Command interview: Gen. Jacqueline Van Ovost, USTRANSCOM
Gen. Van Ovost is the 14th Commander of U.S. Transportation Command, one of 11 combatant commands in the Department of Defense. USTRANSCOM’s mission is to project and sustain military power globally in order to assure our friends and allies, deter potential adversaries, and if necessary, respond to win decisively.
Gen. Van Ovost has a diverse operational and training background which includes command of an air refueling squadron, a flying training wing and the Presidential Airlift Wing. She is a graduate of the U.S. Air Force Test Pilot School and a command pilot with more than 4,200 hours in more than 30 aircraft, including the C-32A, C-17A, C-141B, KC-135R and KC-46A.
It’s a pleasure to speak to you this morning. So, how has the Air Force changed since you first joined?
Gen. Van Ovost:
Wow! I came on active duty 35 years ago. That's hard to swallow. That's a long time ago but I benefited from the first women who went to the Air Force Academy in 1976, about eight years prior to my entering, and the first woman who went to pilot training in 1976, as well. They paved the way so that I could do well at the academy and choose to become a pilot and I became a pilot.
My dream was to fly fighters but at that time, there was an exclusion law that did not allow women to fly fighter aircraft. When I graduated and went to pilot training, I was able to get to an airplane that got me towards my second dream of becoming a test pilot where I could fly any airplane, not just fighters.
That policy has changed over time. In fact, about five years after I graduated from the academy is when they allowed women to fly combat aircraft. I was on my way to test pilot school at a time where I got to fly all the fighters, which was really great.
Today you can graduate from a commissioning source, go to pilot training as a woman and go directly into the F-35. I'm super inspired by the ladies who have the courage and desire to go do that today. Along the way, we've changed a lot of policies which make it so that every person can have a more fulfilling career in service to their nation.
It's really inspiring to me to use and see all the opportunities that have blossomed because of all the folks who paved the way before.
You mentioned it a little bit, but can you speak to any additional barriers that you faced throughout your career?
Gen. Van Ovost:
Sure. As a pilot, I was not allowed to fly combat aircraft until later on in my career. But once women were accepted by law into fighters and bombers, it didn't really feel like we were included. In other words, we were getting training but not the informal mentoring sessions or other things that make you feel included. It didn't give it the same full experience that a male had, right?
I call that “accepted but not included.” Today, as we again are chipping away at policies that unconsciously or consciously don't allow us to have a fulfilling career, I really feel like it's become inclusive. Right now, if a woman goes to a fighter squadron, they're included right from the get-go when they walk into the flight room, which was not the case when I walked into the flight room.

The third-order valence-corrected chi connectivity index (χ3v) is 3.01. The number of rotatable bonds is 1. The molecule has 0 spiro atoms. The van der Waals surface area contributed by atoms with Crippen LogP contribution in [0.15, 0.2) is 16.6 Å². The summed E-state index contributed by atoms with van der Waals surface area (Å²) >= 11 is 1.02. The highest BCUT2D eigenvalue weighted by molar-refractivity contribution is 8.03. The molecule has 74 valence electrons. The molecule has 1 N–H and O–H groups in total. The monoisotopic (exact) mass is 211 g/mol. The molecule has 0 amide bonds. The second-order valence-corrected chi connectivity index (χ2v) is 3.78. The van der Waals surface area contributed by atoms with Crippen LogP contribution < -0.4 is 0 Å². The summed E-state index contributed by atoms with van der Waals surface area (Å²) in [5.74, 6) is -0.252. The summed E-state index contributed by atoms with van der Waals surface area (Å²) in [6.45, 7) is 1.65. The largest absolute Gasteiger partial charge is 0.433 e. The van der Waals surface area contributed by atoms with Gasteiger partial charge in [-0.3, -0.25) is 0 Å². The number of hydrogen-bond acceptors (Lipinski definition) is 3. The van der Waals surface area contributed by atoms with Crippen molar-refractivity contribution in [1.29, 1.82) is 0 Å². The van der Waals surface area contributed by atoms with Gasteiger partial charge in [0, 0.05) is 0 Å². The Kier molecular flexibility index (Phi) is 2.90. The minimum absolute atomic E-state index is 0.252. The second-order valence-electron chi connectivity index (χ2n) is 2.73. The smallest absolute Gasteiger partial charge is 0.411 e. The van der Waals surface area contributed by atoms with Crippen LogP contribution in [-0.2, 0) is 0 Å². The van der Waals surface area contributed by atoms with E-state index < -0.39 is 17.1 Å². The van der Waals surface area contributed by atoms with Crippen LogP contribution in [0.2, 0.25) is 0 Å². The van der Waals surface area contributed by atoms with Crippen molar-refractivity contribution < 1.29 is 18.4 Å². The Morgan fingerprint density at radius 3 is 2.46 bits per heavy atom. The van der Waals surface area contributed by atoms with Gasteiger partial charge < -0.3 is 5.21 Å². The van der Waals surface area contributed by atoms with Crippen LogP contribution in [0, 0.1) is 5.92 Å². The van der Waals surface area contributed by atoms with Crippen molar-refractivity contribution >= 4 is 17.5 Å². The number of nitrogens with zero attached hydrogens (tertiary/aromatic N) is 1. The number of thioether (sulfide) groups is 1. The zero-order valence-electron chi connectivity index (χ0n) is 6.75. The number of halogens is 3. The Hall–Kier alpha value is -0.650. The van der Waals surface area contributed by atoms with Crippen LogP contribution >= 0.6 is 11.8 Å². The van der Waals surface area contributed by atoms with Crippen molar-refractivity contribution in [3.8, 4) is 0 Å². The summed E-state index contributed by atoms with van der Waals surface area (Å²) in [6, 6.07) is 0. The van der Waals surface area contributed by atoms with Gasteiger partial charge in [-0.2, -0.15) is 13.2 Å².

I felt like I had to work harder than everybody else and prove myself every time. If I made a mistake, I would really beat myself up about it because I wanted to be the best, to show them that women and the women that would follow me can actually do this and do it well.
Gen. Van Ovost:
This is the resilience factor that every Airman has within them; how do you actually go about developing it and becoming more resilient? I thought that if I worked hard and just did my best that I would be recognized. And I was. It turns out that when you do your best, people try to give you new opportunities because they see your potential.
They see the potential in you. But it's not always—you're going to make mistakes, right? Imperfection is not incompetence. It's a part of change. If you're not changing, you're not growing. But change is hard, and it means that you have to learn new things and you could fail. But it's about rising back up.
I tell people, you know, failure is fertile ground. I've been there; I’ve tilled it, I raised back up. How did I do that? I had mentors along the way and folks that walked beside me and supported me. They supported my decisions. They gave me honest feedback. I had to have the courage to listen to that feedback and to incorporate it and believe in myself and have the confidence to say, “I can do it.” I've got the courage to continue to do these things.
Then, as I looked behind me, to the women who may want to do what I was doing, it really drove me to keep going. I wanted to make sure that the path was as smooth as possible and as wide as possible for talented women and men that wanted to walk through that door.
Just thinking about that continued to drive me to do better and better and to open those doors for others.
If there was one piece of advice that you could give to those people, what would that be?
Gen. Van Ovost: